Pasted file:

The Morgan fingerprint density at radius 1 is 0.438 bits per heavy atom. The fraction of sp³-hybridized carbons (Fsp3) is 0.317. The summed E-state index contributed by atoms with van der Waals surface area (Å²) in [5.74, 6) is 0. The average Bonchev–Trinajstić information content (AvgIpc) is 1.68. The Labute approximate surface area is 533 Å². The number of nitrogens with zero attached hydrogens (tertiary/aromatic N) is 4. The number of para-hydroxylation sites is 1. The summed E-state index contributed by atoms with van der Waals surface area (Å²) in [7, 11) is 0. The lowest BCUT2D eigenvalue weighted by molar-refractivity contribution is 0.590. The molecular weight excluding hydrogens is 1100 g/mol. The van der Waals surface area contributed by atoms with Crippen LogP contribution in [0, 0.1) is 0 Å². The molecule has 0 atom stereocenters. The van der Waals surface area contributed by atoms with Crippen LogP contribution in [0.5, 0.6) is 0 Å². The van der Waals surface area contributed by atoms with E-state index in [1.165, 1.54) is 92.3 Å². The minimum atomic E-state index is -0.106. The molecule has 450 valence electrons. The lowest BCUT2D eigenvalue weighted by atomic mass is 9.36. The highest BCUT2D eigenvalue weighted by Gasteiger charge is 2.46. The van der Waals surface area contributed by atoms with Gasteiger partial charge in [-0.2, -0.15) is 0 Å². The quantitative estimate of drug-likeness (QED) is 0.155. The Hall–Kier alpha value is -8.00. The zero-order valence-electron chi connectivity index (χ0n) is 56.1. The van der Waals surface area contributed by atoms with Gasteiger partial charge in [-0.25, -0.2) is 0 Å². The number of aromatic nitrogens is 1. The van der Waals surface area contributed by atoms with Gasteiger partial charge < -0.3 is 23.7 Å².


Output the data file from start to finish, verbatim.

The Morgan fingerprint density at radius 1 is 0.438 bits per heavy atom. The fraction of sp³-hybridized carbons (Fsp3) is 0.317. The summed E-state index contributed by atoms with van der Waals surface area (Å²) in [5.74, 6) is 0. The average Bonchev–Trinajstić information content (AvgIpc) is 1.68. The Labute approximate surface area is 533 Å². The number of nitrogens with zero attached hydrogens (tertiary/aromatic N) is 4. The number of para-hydroxylation sites is 1. The summed E-state index contributed by atoms with van der Waals surface area (Å²) in [7, 11) is 0. The lowest BCUT2D eigenvalue weighted by molar-refractivity contribution is 0.590. The molecular weight excluding hydrogens is 1100 g/mol. The van der Waals surface area contributed by atoms with Crippen LogP contribution in [0, 0.1) is 0 Å². The molecule has 0 atom stereocenters. The van der Waals surface area contributed by atoms with Crippen LogP contribution in [0.5, 0.6) is 0 Å². The van der Waals surface area contributed by atoms with E-state index in [1.165, 1.54) is 92.3 Å². The minimum atomic E-state index is -0.106. The molecule has 450 valence electrons. The lowest BCUT2D eigenvalue weighted by atomic mass is 9.36. The highest BCUT2D eigenvalue weighted by Gasteiger charge is 2.46. The van der Waals surface area contributed by atoms with Gasteiger partial charge in [-0.2, -0.15) is 0 Å². The quantitative estimate of drug-likeness (QED) is 0.155. The Hall–Kier alpha value is -8.00. The zero-order valence-electron chi connectivity index (χ0n) is 56.1. The van der Waals surface area contributed by atoms with Gasteiger partial charge in [-0.25, -0.2) is 0 Å². The number of aromatic nitrogens is 1. The van der Waals surface area contributed by atoms with Gasteiger partial charge < -0.3 is 23.7 Å².